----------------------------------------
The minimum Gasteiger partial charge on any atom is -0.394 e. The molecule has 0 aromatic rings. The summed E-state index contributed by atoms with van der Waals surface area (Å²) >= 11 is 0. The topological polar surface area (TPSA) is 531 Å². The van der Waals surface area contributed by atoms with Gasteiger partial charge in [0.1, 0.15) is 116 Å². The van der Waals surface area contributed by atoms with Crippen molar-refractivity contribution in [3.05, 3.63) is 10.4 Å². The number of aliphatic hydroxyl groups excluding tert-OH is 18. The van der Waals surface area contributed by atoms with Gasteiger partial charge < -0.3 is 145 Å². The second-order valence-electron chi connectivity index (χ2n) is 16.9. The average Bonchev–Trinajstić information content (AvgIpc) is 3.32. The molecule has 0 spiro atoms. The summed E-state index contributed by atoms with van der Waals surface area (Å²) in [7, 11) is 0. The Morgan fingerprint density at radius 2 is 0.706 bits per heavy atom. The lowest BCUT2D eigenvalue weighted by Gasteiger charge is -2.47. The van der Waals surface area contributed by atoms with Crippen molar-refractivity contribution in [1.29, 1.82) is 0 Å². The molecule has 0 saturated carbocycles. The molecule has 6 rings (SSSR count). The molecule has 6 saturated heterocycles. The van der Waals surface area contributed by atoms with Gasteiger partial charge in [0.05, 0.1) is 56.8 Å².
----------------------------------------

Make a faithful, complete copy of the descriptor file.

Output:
The minimum Gasteiger partial charge on any atom is -0.394 e. The molecule has 0 aromatic rings. The summed E-state index contributed by atoms with van der Waals surface area (Å²) >= 11 is 0. The topological polar surface area (TPSA) is 531 Å². The van der Waals surface area contributed by atoms with Gasteiger partial charge in [0.1, 0.15) is 116 Å². The van der Waals surface area contributed by atoms with Crippen molar-refractivity contribution in [3.05, 3.63) is 10.4 Å². The number of aliphatic hydroxyl groups excluding tert-OH is 18. The van der Waals surface area contributed by atoms with Gasteiger partial charge < -0.3 is 145 Å². The second-order valence-electron chi connectivity index (χ2n) is 16.9. The average Bonchev–Trinajstić information content (AvgIpc) is 3.32. The molecule has 0 spiro atoms. The summed E-state index contributed by atoms with van der Waals surface area (Å²) in [7, 11) is 0. The Morgan fingerprint density at radius 2 is 0.706 bits per heavy atom. The lowest BCUT2D eigenvalue weighted by Gasteiger charge is -2.47. The van der Waals surface area contributed by atoms with Crippen molar-refractivity contribution in [1.29, 1.82) is 0 Å². The molecule has 0 saturated carbocycles. The molecule has 6 rings (SSSR count). The molecule has 6 saturated heterocycles. The van der Waals surface area contributed by atoms with Gasteiger partial charge in [0.05, 0.1) is 56.8 Å².